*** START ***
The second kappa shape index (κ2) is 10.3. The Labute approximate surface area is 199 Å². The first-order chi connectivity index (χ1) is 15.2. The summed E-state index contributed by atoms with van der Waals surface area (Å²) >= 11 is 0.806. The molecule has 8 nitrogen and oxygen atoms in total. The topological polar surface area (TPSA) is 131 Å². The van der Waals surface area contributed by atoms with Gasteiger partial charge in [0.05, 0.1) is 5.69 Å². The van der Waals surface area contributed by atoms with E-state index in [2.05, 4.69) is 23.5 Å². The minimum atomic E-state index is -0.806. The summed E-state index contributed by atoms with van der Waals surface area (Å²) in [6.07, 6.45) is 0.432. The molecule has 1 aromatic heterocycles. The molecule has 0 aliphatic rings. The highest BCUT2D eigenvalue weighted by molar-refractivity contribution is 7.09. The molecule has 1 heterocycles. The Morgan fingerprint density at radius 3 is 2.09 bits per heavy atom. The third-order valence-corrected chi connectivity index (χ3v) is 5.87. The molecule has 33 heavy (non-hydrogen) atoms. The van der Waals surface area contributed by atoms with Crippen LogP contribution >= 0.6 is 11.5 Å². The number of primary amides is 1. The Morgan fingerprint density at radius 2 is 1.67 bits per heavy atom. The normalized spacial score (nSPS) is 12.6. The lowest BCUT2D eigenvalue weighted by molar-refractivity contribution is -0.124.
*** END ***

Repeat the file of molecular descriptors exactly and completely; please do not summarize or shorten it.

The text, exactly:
The second kappa shape index (κ2) is 10.3. The Labute approximate surface area is 199 Å². The first-order chi connectivity index (χ1) is 15.2. The summed E-state index contributed by atoms with van der Waals surface area (Å²) >= 11 is 0.806. The molecule has 8 nitrogen and oxygen atoms in total. The topological polar surface area (TPSA) is 131 Å². The van der Waals surface area contributed by atoms with Gasteiger partial charge in [0.05, 0.1) is 5.69 Å². The van der Waals surface area contributed by atoms with E-state index in [2.05, 4.69) is 23.5 Å². The minimum atomic E-state index is -0.806. The summed E-state index contributed by atoms with van der Waals surface area (Å²) in [6.07, 6.45) is 0.432. The molecule has 1 aromatic heterocycles. The molecule has 0 aliphatic rings. The highest BCUT2D eigenvalue weighted by molar-refractivity contribution is 7.09. The molecule has 1 heterocycles. The Morgan fingerprint density at radius 3 is 2.09 bits per heavy atom. The third-order valence-corrected chi connectivity index (χ3v) is 5.87. The molecule has 33 heavy (non-hydrogen) atoms. The van der Waals surface area contributed by atoms with Crippen LogP contribution >= 0.6 is 11.5 Å². The number of primary amides is 1. The Morgan fingerprint density at radius 2 is 1.67 bits per heavy atom. The normalized spacial score (nSPS) is 12.6. The lowest BCUT2D eigenvalue weighted by molar-refractivity contribution is -0.124.